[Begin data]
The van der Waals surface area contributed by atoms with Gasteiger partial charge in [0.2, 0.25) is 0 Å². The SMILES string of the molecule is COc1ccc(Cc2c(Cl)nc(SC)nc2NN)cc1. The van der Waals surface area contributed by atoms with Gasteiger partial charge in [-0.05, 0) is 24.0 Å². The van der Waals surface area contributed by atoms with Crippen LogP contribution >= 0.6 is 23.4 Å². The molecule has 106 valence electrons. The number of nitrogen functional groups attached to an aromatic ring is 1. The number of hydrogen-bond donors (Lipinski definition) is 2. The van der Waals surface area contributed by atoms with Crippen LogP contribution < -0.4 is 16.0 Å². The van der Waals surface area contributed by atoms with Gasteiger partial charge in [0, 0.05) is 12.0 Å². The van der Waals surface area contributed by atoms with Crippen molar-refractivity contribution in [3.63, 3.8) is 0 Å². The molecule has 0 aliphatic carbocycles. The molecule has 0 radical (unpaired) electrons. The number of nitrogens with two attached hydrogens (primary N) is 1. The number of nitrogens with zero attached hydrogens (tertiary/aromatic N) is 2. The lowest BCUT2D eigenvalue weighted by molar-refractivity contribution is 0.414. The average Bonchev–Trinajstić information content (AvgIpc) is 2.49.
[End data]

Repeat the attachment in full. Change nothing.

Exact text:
The van der Waals surface area contributed by atoms with Gasteiger partial charge in [0.2, 0.25) is 0 Å². The SMILES string of the molecule is COc1ccc(Cc2c(Cl)nc(SC)nc2NN)cc1. The van der Waals surface area contributed by atoms with Gasteiger partial charge in [-0.05, 0) is 24.0 Å². The van der Waals surface area contributed by atoms with Crippen LogP contribution >= 0.6 is 23.4 Å². The molecule has 106 valence electrons. The number of nitrogen functional groups attached to an aromatic ring is 1. The number of hydrogen-bond donors (Lipinski definition) is 2. The van der Waals surface area contributed by atoms with Crippen LogP contribution < -0.4 is 16.0 Å². The van der Waals surface area contributed by atoms with Gasteiger partial charge in [0, 0.05) is 12.0 Å². The van der Waals surface area contributed by atoms with Crippen molar-refractivity contribution in [3.63, 3.8) is 0 Å². The molecule has 0 aliphatic carbocycles. The molecule has 0 radical (unpaired) electrons. The number of nitrogens with two attached hydrogens (primary N) is 1. The number of nitrogens with zero attached hydrogens (tertiary/aromatic N) is 2. The lowest BCUT2D eigenvalue weighted by molar-refractivity contribution is 0.414. The average Bonchev–Trinajstić information content (AvgIpc) is 2.49.